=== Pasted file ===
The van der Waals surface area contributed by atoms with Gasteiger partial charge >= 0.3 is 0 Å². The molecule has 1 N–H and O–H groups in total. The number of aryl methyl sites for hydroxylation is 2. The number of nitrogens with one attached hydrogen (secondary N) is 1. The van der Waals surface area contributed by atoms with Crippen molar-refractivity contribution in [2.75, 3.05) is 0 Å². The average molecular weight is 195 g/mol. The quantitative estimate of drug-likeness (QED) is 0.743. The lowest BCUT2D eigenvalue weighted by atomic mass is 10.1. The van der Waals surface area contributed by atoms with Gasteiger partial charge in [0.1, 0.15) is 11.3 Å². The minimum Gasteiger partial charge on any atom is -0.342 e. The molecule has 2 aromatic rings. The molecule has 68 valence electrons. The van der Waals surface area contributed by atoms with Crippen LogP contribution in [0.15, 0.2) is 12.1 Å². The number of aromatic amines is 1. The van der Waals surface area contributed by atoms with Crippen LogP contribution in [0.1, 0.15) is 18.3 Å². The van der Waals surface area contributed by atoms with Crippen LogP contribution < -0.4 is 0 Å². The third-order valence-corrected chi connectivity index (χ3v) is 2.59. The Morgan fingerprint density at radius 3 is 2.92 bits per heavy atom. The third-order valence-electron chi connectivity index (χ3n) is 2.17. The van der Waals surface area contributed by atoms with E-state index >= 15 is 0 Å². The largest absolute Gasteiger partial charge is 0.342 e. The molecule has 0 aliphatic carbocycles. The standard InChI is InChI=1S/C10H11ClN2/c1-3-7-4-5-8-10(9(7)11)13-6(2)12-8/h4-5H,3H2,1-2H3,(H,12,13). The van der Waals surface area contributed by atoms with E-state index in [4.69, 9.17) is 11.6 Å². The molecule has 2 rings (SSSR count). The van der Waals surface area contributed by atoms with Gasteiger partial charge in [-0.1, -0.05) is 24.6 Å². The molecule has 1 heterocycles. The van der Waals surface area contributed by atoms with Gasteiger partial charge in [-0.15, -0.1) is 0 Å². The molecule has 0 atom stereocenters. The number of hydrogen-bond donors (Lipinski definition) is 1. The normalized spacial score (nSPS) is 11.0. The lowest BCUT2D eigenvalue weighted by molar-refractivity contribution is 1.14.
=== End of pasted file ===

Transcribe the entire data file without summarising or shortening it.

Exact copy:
The van der Waals surface area contributed by atoms with Gasteiger partial charge >= 0.3 is 0 Å². The molecule has 1 N–H and O–H groups in total. The number of aryl methyl sites for hydroxylation is 2. The number of nitrogens with one attached hydrogen (secondary N) is 1. The van der Waals surface area contributed by atoms with Crippen molar-refractivity contribution in [2.75, 3.05) is 0 Å². The average molecular weight is 195 g/mol. The quantitative estimate of drug-likeness (QED) is 0.743. The lowest BCUT2D eigenvalue weighted by atomic mass is 10.1. The van der Waals surface area contributed by atoms with Gasteiger partial charge in [0.1, 0.15) is 11.3 Å². The minimum Gasteiger partial charge on any atom is -0.342 e. The molecule has 2 aromatic rings. The molecule has 68 valence electrons. The van der Waals surface area contributed by atoms with Crippen LogP contribution in [0.15, 0.2) is 12.1 Å². The number of aromatic amines is 1. The van der Waals surface area contributed by atoms with Crippen LogP contribution in [0.1, 0.15) is 18.3 Å². The van der Waals surface area contributed by atoms with Crippen LogP contribution < -0.4 is 0 Å². The third-order valence-corrected chi connectivity index (χ3v) is 2.59. The Morgan fingerprint density at radius 3 is 2.92 bits per heavy atom. The third-order valence-electron chi connectivity index (χ3n) is 2.17. The van der Waals surface area contributed by atoms with E-state index >= 15 is 0 Å². The largest absolute Gasteiger partial charge is 0.342 e. The molecule has 0 aliphatic carbocycles. The standard InChI is InChI=1S/C10H11ClN2/c1-3-7-4-5-8-10(9(7)11)13-6(2)12-8/h4-5H,3H2,1-2H3,(H,12,13). The van der Waals surface area contributed by atoms with E-state index in [4.69, 9.17) is 11.6 Å². The molecule has 2 rings (SSSR count). The van der Waals surface area contributed by atoms with Gasteiger partial charge in [-0.1, -0.05) is 24.6 Å². The molecule has 1 heterocycles. The van der Waals surface area contributed by atoms with Gasteiger partial charge in [-0.15, -0.1) is 0 Å². The molecule has 0 atom stereocenters. The number of hydrogen-bond donors (Lipinski definition) is 1. The normalized spacial score (nSPS) is 11.0. The lowest BCUT2D eigenvalue weighted by molar-refractivity contribution is 1.14.